Transitioning from Fellowship to Career: Expectations versus Reality

Jul 25, 2014

By Richard T. Lee, MD, The University of Texas MD Anderson Cancer Center

Congratulations! You have finally finished your fellowship after years of school and training—likely over 10 years. As a trainee, you may have dreamed of finally becoming an attending, or being in private practice and being your own boss. Now you have signed a contract and are embarking on a new stage in your career. Transitioning from training to career and adjusting to life after fellowship is exciting, but also comes with new challenges.

If you are anything like me, you counted down the days until graduation, and had a feeling that you were ready to be in charge. You may have felt that you really didn’t need your attending for most of your patients in the past few months.

The reality is that you still have a lot to learn in medicine. You’ll soon realize that there are many patients who just don’t fit what you learned, what you read in the treatment guidelines, or what you saw previously. This can be somewhat daunting when your name is now associated with the chemotherapy orders and CT scans. Before, the medical team would look to your attending, but now it is you they turn to make important decisions. No one is looking over your shoulder to double-check your work anymore—you’re in charge.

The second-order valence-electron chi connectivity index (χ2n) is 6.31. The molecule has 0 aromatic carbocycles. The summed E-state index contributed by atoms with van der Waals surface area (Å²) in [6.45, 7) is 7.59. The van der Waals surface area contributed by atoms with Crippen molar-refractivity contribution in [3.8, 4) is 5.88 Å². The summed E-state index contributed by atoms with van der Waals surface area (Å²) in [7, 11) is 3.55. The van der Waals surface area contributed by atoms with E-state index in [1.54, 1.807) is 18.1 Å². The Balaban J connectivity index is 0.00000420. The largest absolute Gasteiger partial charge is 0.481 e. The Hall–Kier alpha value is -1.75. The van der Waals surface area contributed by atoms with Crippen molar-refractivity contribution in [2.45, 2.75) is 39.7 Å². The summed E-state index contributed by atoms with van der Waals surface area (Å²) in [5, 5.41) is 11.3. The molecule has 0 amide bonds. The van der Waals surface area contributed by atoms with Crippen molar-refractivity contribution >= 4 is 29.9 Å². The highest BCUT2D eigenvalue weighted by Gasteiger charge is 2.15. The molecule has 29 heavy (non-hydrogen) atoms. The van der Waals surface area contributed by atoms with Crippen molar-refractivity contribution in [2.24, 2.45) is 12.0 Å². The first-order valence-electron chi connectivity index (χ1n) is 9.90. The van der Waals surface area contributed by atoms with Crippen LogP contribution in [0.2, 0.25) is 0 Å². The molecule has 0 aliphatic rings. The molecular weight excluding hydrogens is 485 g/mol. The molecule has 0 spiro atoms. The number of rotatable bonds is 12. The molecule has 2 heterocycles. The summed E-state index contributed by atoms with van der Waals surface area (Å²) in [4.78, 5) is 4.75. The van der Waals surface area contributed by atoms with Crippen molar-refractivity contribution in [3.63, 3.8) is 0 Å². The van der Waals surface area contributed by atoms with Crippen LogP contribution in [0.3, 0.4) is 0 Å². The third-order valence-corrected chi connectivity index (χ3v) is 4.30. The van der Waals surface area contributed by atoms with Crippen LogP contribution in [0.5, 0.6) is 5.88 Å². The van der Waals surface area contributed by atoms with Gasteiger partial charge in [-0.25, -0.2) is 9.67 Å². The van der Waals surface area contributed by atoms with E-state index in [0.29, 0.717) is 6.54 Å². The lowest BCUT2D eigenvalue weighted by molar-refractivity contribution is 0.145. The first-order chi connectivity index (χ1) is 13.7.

There likely were a lot of nuisances and obstacles that your attending took into account but never really discussed with you. As my colleague pointed out, this is where you really learn the art of medicine. Don’t be afraid to ask your past attendings or new colleagues for advice. Everyone will understand.

Your practice also will go through different stages: you’ll have initial growth with mostly new patients, and slowly reach an equilibrium of new and old patients. This transition in patient care will take time—at least a year. Most clinical practices won’t fully mature for a few years.

As a fellow, you’re generally shielded from the administrative tasks related to billing, but now you’re responsible for billing and proper documentation. Under-bill and you’ve missed the opportunity to generate appropriate revenue, but over-bill and you put yourself at risk with the government. Understanding the intricacies of how you bill and how your practice generates revenue is important whether you’re in academic or private practice.

Productivity, productivity, productivity. Now that the word “fellow” is no longer on your white coat, you will be expected to meet productivity numbers, such as new patients seen or relative value units (RVUs). This is the currency that is often used to benchmark your activity. Talk about your productivity goals with your colleagues or business manager upfront so you aren’t surprised a year later when you are suddenly confronted with productivity numbers. Consider asking for a monthly or quarterly update to help gauge if you are on track.